The evidence of the value of the timber cut and removed from the disputed area, admitted over the objection of the defendants and of which they complain, is the testimony of one of the surveyors produced in behalf of the plaintiffs. The objection to the testimony of this witness on that point is that he was not qualified to testify as to the value of the timber. He testified that he had measured timber about thirty years previously and could calculate the number of feet of timber from stump measurements; that no change had occurred in the measurement formula which he had previously used; that he measured and counted the stumps from which the timber had been cut; that the amount of timber removed was 5800 feet; that he was acquainted with the fair market value of standing timber in the years 1950 and 1951; and that the value of the timber in August, 1950, was $10.00 per 1,000 feet. On cross-examination, however, he said he did not know the price of the timber in August, 1950. The conflict in his testimony as to the value of the timber, caused by the statement that he did not know the price in 1950, affected the credibility of his testimony but did not render it incompetent. A witness is not required to be qualified in the highest degree or in any particular degree to render his opinion of value or quantity admissible. The opinion of a witness as to value or quantity is admissible in evidence if he has some peculiar qualification and has more knowledge of the subject than jurors are ordinarily supposed to possess. Cochran v. Craig, 88 W.Va. 281, 106 S.E. 633. Generally if a witness has some qualifications with relation to the matter about which he undertakes to testify he should be permitted to give his opinion. Tennessee Gas Transmission Company v. Fox, 134 W.Va. 106, 58 S.E.2d 584; Buckhannon and Northern Railroad Company v. Great Scott Coal and Coke Company, 75 W.Va. 423, 83 S.E. 1031; Cincinnati Gas Transportation Company v. Wilson, 70 W.Va. 157, 73 S.E. 306; Kay v. Glade Creek and Raleigh Railroad Company, 47 W.Va. 467, 35 S.E. 973. Whether a witness is qualified to state an opinion is a matter which rests within the discretion of the trial court and its ruling on that point will not ordinarily be disturbed unless it clearly appears that its discretion has been abused. Tennessee Gas Transmission Company v. Fox, 134 W.Va. 106, 58 S.E.2d 584; Byrd v. Virginian Railroad Company, 123 W.Va. 47, 13 S.E.2d 273; State v. Brady, 104 W.Va. 523, 140 S.E. 546; Lutz v. Allegheny County, 327 Pa. 587, 195 A. 1; Brown v. Borough of Castle Shannon, 318 *368 Pa. 363, 178 A. 678; 32 C.J.S., Evidence, § 458b. A witness who is acquainted with the location and the character of land and its adaptability to particular purposes may give his opinion as to its value and, though not an expert and not regarded as such, his evidence relative to value is competent and its weight and its credibility are for the jury. Tennessee Gas Transmission Company v. Fox, 134 W.Va. 106, 58 S.E.2d 584; Virginian Power Company v. Brotherton, 90 W.Va. 155, 110 S.E. 546. The testimony of the witness offered by the plaintiffs as to the value of timber was admissible and it was the province of the jury to determine its weight and its credibility.

As already indicated the verdict returned by the jury does not specify the estate of the plaintiffs in the land which the jury found they were entitled to recover. In that respect the verdict in favor of the plaintiffs does not satisfy the requirement of the statute that a verdict in an action of ejectment shall specify the estate found in the plaintiff whether it be in fee or for life, and state for whose life, or whether it be a term of years, and specify the duration of such term. Section 18, Article 4, Chapter 55, Code, 1931. The verdict of a jury in an action of ejectment which finds that the plaintiff is entitled to recover the land in controversy but fails to comply with the statutory requirement that it shall specify the estate found in the plaintiff is fatally defective and should be set aside. Yonker v. Grimm, 101 W.Va. 711, 131 S.E. 695; Oney v. Clendenin, 28 W.Va. 34; Low v. Settle, 22 W.Va. 387. The verdict does not specify the estate of the plaintiff, is fatally defective, and for that reason it will be set aside by this Court.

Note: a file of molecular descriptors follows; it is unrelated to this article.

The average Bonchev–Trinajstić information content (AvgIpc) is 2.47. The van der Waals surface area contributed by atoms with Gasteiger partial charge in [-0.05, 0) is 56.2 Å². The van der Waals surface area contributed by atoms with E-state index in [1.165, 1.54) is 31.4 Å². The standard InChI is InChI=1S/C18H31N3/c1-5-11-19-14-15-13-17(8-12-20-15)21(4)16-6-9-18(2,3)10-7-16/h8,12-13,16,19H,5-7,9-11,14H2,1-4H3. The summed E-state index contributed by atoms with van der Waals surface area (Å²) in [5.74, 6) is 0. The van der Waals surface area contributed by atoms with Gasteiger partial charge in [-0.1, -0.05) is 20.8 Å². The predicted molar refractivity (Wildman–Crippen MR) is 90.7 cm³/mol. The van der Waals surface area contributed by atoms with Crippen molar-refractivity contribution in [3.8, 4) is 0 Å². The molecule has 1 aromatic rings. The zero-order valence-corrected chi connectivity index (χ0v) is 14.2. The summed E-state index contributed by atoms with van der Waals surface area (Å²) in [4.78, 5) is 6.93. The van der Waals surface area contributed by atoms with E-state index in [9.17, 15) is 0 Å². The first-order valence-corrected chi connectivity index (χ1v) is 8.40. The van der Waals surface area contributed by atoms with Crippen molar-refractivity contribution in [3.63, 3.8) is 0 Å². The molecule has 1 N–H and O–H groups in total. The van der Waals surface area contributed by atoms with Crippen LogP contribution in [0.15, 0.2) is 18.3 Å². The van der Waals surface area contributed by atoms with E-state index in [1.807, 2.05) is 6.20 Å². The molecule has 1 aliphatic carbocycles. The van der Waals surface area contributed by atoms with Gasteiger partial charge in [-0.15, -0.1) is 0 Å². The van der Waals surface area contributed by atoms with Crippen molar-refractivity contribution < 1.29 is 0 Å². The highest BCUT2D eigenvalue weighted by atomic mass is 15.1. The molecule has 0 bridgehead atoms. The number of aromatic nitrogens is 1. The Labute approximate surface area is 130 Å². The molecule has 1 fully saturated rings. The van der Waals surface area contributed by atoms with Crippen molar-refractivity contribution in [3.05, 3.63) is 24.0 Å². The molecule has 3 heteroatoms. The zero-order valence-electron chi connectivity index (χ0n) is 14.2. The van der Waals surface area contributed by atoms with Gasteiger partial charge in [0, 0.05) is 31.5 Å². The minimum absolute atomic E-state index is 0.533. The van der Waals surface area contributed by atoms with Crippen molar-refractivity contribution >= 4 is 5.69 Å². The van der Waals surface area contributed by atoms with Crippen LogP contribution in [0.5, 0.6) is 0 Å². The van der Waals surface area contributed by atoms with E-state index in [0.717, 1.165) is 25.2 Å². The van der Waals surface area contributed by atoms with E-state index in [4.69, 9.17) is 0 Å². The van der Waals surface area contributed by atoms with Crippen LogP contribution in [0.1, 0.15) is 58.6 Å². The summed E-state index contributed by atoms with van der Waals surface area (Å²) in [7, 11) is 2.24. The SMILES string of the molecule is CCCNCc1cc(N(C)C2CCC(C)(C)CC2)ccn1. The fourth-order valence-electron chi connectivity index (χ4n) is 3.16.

There is no showing in the evidence that the defendant Katherine E. Oshel at any time entered upon or possessed the land claimed by the plaintiffs or that she cut and removed any timber from it. As to her the verdict is without evidence to support it and in so far as it contains a finding against her it should have been set aside. When a verdict of a jury is without sufficient evidence to support it, or is plainly against the decided weight and preponderance of conflicting evidence, it will, on proper motion, be set aside by the court. Ward v. Smith, W.Va., 86 S.E.2d 539; Kap-Tex, Inc., v. Romans, 136 W.Va. 489, 67 S.E.2d 847; Cannady v. Chestonia, 106 W.Va. 254, 145 S.E. 390; Palmer v. Magers, 85 W.Va. 415, 102 S.E. 100; Griffith v. American Coal Company, 78 W.Va. 34, 88 S.E. 595; Kelley v. Aetna Insurance Company, 75 W.Va. 637, 84 S.E. 502; Sims v. Carpenter, Frazier and Company, 68 W.Va. 223, 69 S.E. 794; Coalmer v. Barrett, 61 W.Va. 237, 56 S.E. 385; Chapman v. Liverpool Salt and Coal Company, 57 W.Va. 395, 50 S.E. 601.

The evidence is also insufficient to support the finding of damages in the sum of $580.00. The maximum amount of damages shown by the evidence in behalf of the plaintiffs is the value of 5800 feet of timber cut and removed at the rate of $10.00 per 1,000 feet or $58.00, instead of $580.00; and the value of that quantity of timber, according to the evidence introduced in behalf of the defendants, at the rate of $3.50 to $5.00 per 1,000 feet, is from $20.30 to $29.00. There is no other specific evidence which sustains or justifies the finding of the jury of damages of $580.00. A verdict clearly in excess of the amount which the evidence shows the plaintiff is justly entitled to recover should be set aside by the trial court. Thomason and Beggs v. Mosrie, 134 W.Va. 634, 60 S.E.2d 699; Cato v. Silling, 137 W.Va. 694, 73 S.E.2d 731; Drummond v. Cook Motor Lines, 136 W.Va. 293, 67 S.E.2d 337; Chesapeake and Ohio Railway Company v. Allen, 113 W.Va. 691, 169 S.E. 610; Welty v. Baer, 107 W.Va. 226, 148 S.E. 193.

The final judgment of the Circuit Court of Wayne County is reversed, the verdict is set aside, and this case is remanded to that court for a new trial which is hereby awarded the defendants.

Judgment reversed; verdict set aside; new trial awarded; case remanded.